The Hanged Man Art and Meaning Vivid Waite Smith Tarot Deck Deck
About the Deck
These cards are featured in my book, "A Concise Guide to the Tarot" by Loren Lundgren. I took the information for the meanings on these tarot cards from "The Pictorial Key to the Tarot, Being Fragments of a Secret Tradition Under the Veil of Divination", by A. E. Waite, 1911, now in the public domain. I edited the tarot card descriptions and meanings for clarity and brevity, modernizing the text. I scanned in the original black and white illustrations of the cards drawn by Pamela Colman Smith, from the 1911 book. I digitally retouched and painted those illustrations in detailed color.
Loren Lundgren, © 2021
DescriptionThe figure of a man hangs head down from a gallows, to which he is attached by a rope around one of his ankles. His arms are bound behind him, and one leg is crossed over the other. The gallows from which he hangs forms a Tau cross, while the figure—from the position of the legs--forms a cross. There is a halo around the head of the apparent martyr. It should be noted (1) that the tree of sacrifice is living wood, with leaves on it; (2) that the face expresses deep entrancement, not suffering; (3) that the figure, as a whole, suggests life in suspension, not death.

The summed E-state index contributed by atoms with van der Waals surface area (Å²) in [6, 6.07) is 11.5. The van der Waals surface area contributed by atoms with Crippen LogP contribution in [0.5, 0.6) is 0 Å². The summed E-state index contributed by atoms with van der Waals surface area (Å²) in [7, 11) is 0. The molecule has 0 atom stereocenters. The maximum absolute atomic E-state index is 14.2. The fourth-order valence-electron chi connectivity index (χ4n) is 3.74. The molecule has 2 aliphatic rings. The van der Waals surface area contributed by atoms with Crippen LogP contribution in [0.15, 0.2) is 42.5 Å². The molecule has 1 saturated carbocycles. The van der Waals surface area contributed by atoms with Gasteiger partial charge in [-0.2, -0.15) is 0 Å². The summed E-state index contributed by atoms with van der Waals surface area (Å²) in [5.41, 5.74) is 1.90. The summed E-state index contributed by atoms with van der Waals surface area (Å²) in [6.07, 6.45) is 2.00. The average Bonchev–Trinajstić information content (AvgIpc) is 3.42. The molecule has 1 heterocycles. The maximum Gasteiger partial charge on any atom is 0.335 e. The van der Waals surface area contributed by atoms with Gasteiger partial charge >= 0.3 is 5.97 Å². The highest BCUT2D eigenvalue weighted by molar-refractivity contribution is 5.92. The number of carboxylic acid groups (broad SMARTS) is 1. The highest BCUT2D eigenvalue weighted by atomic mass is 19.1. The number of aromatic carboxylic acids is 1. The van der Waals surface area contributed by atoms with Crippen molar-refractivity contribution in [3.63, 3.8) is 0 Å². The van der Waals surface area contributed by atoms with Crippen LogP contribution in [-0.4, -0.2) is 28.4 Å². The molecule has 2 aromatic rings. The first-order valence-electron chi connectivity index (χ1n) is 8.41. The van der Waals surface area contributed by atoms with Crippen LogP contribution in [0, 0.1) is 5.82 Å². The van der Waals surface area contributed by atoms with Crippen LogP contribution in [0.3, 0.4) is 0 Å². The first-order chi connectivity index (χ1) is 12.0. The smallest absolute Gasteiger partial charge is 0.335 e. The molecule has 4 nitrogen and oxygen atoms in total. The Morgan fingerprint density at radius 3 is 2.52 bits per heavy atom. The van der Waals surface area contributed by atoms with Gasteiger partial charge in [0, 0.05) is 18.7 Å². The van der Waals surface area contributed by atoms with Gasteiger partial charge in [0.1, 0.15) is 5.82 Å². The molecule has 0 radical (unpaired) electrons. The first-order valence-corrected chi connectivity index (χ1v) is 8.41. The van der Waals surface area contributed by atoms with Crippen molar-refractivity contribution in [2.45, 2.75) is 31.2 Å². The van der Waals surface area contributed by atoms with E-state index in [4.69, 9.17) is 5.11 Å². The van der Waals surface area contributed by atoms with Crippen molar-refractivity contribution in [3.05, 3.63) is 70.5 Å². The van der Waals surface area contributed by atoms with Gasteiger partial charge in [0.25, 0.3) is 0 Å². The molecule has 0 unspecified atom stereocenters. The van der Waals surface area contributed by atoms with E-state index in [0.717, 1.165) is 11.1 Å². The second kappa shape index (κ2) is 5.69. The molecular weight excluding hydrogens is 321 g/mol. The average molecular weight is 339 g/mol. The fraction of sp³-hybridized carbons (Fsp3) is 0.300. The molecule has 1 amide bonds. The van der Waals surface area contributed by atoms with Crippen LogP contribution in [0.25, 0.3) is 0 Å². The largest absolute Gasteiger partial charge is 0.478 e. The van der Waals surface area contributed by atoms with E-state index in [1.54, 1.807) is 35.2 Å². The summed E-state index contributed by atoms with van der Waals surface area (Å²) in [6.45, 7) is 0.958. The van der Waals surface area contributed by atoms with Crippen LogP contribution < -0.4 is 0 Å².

Meaning of The Hanged Man from the Vivid Waite Smith Tarot Deck
Wisdom, prudence, discernment, trials, sacrifice, intuition, divination, prophecy.
Selfishness, the crowd, the citizenship.
According to Many Schools of Thought
The Hanged Man. This is the symbol which is supposed to represent Prudence, and Eliphas Levi says, in his most shallow and plausible manner, that it is the adept bound by his engagements. The figure of a man is suspended head-downwards from a gibbet, to which he is attached by a rope about one of his ankles. The arms are bound behind him, and one leg is crossed over the other. According to another, and indeed the prevailing interpretation, he signifies sacrifice, but all current meanings attributed to this card are cartomancists' intuitions, apart from any real value on the symbolical side. The fortune-tellers of the eighteenth century who circulated Tarots, depict a semi-feminine youth in jerkin, poised erect on one foot and loosely attached to a short stake driven into the ground.
Self-sacrifice, Sacrifice, Devotion, Bound
Selfishness, Unbound, Partial sacrifice.